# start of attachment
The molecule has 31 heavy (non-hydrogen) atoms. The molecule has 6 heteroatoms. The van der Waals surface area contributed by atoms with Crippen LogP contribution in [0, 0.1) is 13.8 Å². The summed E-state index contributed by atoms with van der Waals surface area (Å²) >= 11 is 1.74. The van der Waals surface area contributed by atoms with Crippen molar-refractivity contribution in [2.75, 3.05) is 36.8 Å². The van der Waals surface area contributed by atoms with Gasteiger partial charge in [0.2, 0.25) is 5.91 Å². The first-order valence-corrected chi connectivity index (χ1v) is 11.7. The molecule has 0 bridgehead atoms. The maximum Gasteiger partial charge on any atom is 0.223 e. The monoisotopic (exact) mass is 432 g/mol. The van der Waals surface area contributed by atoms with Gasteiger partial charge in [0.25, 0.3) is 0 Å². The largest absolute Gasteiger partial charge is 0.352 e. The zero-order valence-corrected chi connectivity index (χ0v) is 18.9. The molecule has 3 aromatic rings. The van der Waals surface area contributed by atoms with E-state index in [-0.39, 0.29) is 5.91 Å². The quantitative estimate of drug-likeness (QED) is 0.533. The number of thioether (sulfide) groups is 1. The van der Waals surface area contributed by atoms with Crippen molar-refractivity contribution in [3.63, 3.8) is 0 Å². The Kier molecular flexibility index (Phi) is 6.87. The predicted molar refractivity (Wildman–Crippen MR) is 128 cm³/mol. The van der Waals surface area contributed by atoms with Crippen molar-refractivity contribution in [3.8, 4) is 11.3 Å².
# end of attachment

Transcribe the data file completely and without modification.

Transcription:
The molecule has 31 heavy (non-hydrogen) atoms. The molecule has 6 heteroatoms. The van der Waals surface area contributed by atoms with Crippen LogP contribution in [0, 0.1) is 13.8 Å². The summed E-state index contributed by atoms with van der Waals surface area (Å²) >= 11 is 1.74. The van der Waals surface area contributed by atoms with Crippen molar-refractivity contribution in [2.75, 3.05) is 36.8 Å². The van der Waals surface area contributed by atoms with Gasteiger partial charge in [0.2, 0.25) is 5.91 Å². The first-order valence-corrected chi connectivity index (χ1v) is 11.7. The molecule has 0 bridgehead atoms. The maximum Gasteiger partial charge on any atom is 0.223 e. The monoisotopic (exact) mass is 432 g/mol. The van der Waals surface area contributed by atoms with Gasteiger partial charge in [0.25, 0.3) is 0 Å². The largest absolute Gasteiger partial charge is 0.352 e. The zero-order valence-corrected chi connectivity index (χ0v) is 18.9. The molecule has 3 aromatic rings. The van der Waals surface area contributed by atoms with E-state index in [-0.39, 0.29) is 5.91 Å². The quantitative estimate of drug-likeness (QED) is 0.533. The number of thioether (sulfide) groups is 1. The van der Waals surface area contributed by atoms with Crippen molar-refractivity contribution in [3.63, 3.8) is 0 Å². The Kier molecular flexibility index (Phi) is 6.87. The predicted molar refractivity (Wildman–Crippen MR) is 128 cm³/mol. The van der Waals surface area contributed by atoms with Crippen molar-refractivity contribution in [3.8, 4) is 11.3 Å².